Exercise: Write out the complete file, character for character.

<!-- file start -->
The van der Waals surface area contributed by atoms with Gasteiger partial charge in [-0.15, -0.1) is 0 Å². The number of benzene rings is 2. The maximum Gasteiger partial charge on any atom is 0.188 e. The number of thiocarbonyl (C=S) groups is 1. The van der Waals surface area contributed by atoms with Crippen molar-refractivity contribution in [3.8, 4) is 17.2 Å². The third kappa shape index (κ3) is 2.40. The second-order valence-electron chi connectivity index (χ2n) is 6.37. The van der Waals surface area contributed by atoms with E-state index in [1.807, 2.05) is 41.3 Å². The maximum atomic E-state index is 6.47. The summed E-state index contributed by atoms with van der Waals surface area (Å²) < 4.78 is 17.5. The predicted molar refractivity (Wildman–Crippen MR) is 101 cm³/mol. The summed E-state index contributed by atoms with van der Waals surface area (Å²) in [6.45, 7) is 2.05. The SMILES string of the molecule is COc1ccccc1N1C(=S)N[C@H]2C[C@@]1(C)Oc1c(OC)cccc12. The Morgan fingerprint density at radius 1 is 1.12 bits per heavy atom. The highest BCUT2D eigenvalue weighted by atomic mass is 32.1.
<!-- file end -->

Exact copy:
The van der Waals surface area contributed by atoms with Gasteiger partial charge in [-0.15, -0.1) is 0 Å². The number of benzene rings is 2. The maximum Gasteiger partial charge on any atom is 0.188 e. The number of thiocarbonyl (C=S) groups is 1. The van der Waals surface area contributed by atoms with Crippen molar-refractivity contribution in [3.8, 4) is 17.2 Å². The third kappa shape index (κ3) is 2.40. The second-order valence-electron chi connectivity index (χ2n) is 6.37. The van der Waals surface area contributed by atoms with E-state index in [1.807, 2.05) is 41.3 Å². The maximum atomic E-state index is 6.47. The summed E-state index contributed by atoms with van der Waals surface area (Å²) < 4.78 is 17.5. The predicted molar refractivity (Wildman–Crippen MR) is 101 cm³/mol. The summed E-state index contributed by atoms with van der Waals surface area (Å²) in [6.45, 7) is 2.05. The SMILES string of the molecule is COc1ccccc1N1C(=S)N[C@H]2C[C@@]1(C)Oc1c(OC)cccc12. The Morgan fingerprint density at radius 1 is 1.12 bits per heavy atom. The highest BCUT2D eigenvalue weighted by atomic mass is 32.1.